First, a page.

What’s the payoff for a cold, rainy spring?  A sunny warm day when the world bursts into bloom.  We’re having one of those today, and I wanted to share it with you.  Here are some photos quickly taken in my garden along with the words to one of my favorite hymns of praise, written in 1860 by American Baptist minister, Robert Wadsworth Lowrey and later revised by Pete Seeger.  I hope you enjoy.   

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My life flows on in endless song 

Above earth’s lamentation    

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I hear the real, though far off hymn 

That hails the new creation  

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 Through all the tumult and the strife

I hear the music ringing 



It finds an echo in my soul

How can I keep from singing?


I’ll confess profanity rarely bothers me. Maybe my tolerance comes from my father, who was an army staff sergeant during World War II and didn’t always remember to temper his speech later after I made my appearance. Or maybe I’m less bothered because on the radical streets of Berkeley, California, where my husband did his graduate education, profanity was a form of proletariat poetry. In neither case were these expletives heavily laden with anger. Profanity was just another form of expression.

Now, when profanity annoys me, annoyance is usually on one of two levels. First, that my favorite entertainers are substituting that hackles-raising “F” word for pauses or phrases they can’t seem to recall. That word-of-all-words has become an aging comedian’s, “you know,” or “uh huh,” or “am I right?” and as such I’m bored by the lack of vocabulary and creativity.  I cringe even more when profanity is a symptom of rage, and everyone in earshot is infected.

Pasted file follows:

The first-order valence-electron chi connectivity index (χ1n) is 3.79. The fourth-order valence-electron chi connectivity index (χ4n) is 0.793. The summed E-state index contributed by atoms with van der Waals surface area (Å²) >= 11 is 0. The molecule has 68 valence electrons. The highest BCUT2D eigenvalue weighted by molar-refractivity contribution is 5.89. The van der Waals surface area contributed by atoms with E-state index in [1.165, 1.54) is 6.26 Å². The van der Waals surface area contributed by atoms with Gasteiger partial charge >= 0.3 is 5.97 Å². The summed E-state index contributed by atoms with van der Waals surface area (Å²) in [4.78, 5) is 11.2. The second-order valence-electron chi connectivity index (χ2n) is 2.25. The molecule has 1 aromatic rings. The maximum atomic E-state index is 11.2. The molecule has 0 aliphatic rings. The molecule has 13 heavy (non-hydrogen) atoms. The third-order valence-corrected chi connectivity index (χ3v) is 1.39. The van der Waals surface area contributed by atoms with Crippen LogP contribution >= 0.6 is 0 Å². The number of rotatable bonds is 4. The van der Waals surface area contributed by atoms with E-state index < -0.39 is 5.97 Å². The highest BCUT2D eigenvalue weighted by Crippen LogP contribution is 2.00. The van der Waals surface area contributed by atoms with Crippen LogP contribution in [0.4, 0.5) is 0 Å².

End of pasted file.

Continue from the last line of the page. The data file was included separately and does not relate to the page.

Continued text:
While I tolerate four letter words better than some of my readers, who are vocal about their dislike, I much prefer five letter words. Some of life’s very best can be summed up in five letters. Shade, books, music, happy, smile, lucky, faith, puppy, lover, quilt, buddy, kitty, youth, birth, and start as well as begin. (more…)

I’m glad I have a chance to write this post today.  After all, it’s pouring down rain outside, and I could be outside cleaning leaves from gutters, or repairing street lamps, or walking my silly beagle again.  Instead, Nemo is curled up in his basket at my feet, for which I am also glad, since Nemo thinks splashing in the rain is as much fun as chasing rabbits or baying at absolutely nothing in the middle of the night, just because he can.

And, of course, I’m also absolutely triple glad that yesterday, when I opened my computer, all the edits I had worked on until 11:00 the previous night had simply disappeared off my hard drive (where they’d probably never landed in the first place) and I had to spend the day reconstructing everything I had done instead of moving on to the five million other pressing projects I have in place. 

You might ask why?  Well, that’s a tough one.  But after wrinkling my pert little nose a time or two, I came up with something.  I learned a LOT about my brand new computer yesterday as I searched through the detritus of files I’d moved to it.  For instance, how would I have known that I had six files detailing the correct way to do a tracheotomy, had I not lost eight hours of work to the Computer Gods?  Now, just in case I ever need to do emergency surgery on a friend or neighbor, I can run home, start my computer, and know just where to look.

I also discovered there are “hidden” files on my computer.  We might ask ourselves why Microsoft feels it needs to hide anything on OUR computers, but I’m glad I don’t have to.  I’m afraid it would be a lot like asking BP why they have hidden the fact there’s an oil plume way down in the ocean that is not, as they want us to believe, unrelated to the massive amounts of BP oil spilling into our beloved Gulf of Mexico from an ill-equipped and monitored oil platform.  There again, I am glad I don’t have to hear that response.  Glad, glad, glad.

As a child, Pollyanna was one of my favorite movies.  I loved everything about it.  The setting, the acting, the story.  I ached for the unloved little girl who played the “Glad” game to deal with a difficult life.  Pollyanna could find that proverbial silver lining in everything.  She was brave, insightful, cute as a button, and able to change the way an entire town thought about life.  Not bad for a freckle-faced orphan.